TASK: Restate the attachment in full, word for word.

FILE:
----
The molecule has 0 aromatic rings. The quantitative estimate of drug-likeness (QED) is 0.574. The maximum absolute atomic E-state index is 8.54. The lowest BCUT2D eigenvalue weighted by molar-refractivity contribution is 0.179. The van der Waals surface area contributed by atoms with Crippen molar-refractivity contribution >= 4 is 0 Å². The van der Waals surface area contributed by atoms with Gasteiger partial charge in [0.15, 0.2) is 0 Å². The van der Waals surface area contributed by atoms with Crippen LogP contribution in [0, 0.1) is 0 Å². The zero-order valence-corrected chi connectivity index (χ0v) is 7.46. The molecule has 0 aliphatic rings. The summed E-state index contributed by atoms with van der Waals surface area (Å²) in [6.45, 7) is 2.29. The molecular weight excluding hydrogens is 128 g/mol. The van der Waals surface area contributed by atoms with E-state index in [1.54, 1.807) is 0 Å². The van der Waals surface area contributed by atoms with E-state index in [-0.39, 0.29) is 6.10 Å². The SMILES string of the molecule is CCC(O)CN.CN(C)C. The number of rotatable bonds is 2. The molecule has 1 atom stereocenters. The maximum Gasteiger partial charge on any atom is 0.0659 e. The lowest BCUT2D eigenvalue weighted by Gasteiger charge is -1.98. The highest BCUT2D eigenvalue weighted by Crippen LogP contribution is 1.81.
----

The molecule has 0 aromatic rings. The quantitative estimate of drug-likeness (QED) is 0.574. The maximum absolute atomic E-state index is 8.54. The lowest BCUT2D eigenvalue weighted by molar-refractivity contribution is 0.179. The van der Waals surface area contributed by atoms with Crippen molar-refractivity contribution >= 4 is 0 Å². The van der Waals surface area contributed by atoms with Gasteiger partial charge in [0.15, 0.2) is 0 Å². The van der Waals surface area contributed by atoms with Crippen LogP contribution in [0, 0.1) is 0 Å². The zero-order valence-corrected chi connectivity index (χ0v) is 7.46. The molecule has 0 aliphatic rings. The summed E-state index contributed by atoms with van der Waals surface area (Å²) in [6.45, 7) is 2.29. The molecular weight excluding hydrogens is 128 g/mol. The van der Waals surface area contributed by atoms with E-state index in [1.54, 1.807) is 0 Å². The van der Waals surface area contributed by atoms with E-state index in [-0.39, 0.29) is 6.10 Å². The SMILES string of the molecule is CCC(O)CN.CN(C)C. The number of rotatable bonds is 2. The molecule has 1 atom stereocenters. The maximum Gasteiger partial charge on any atom is 0.0659 e. The lowest BCUT2D eigenvalue weighted by Gasteiger charge is -1.98. The highest BCUT2D eigenvalue weighted by Crippen LogP contribution is 1.81.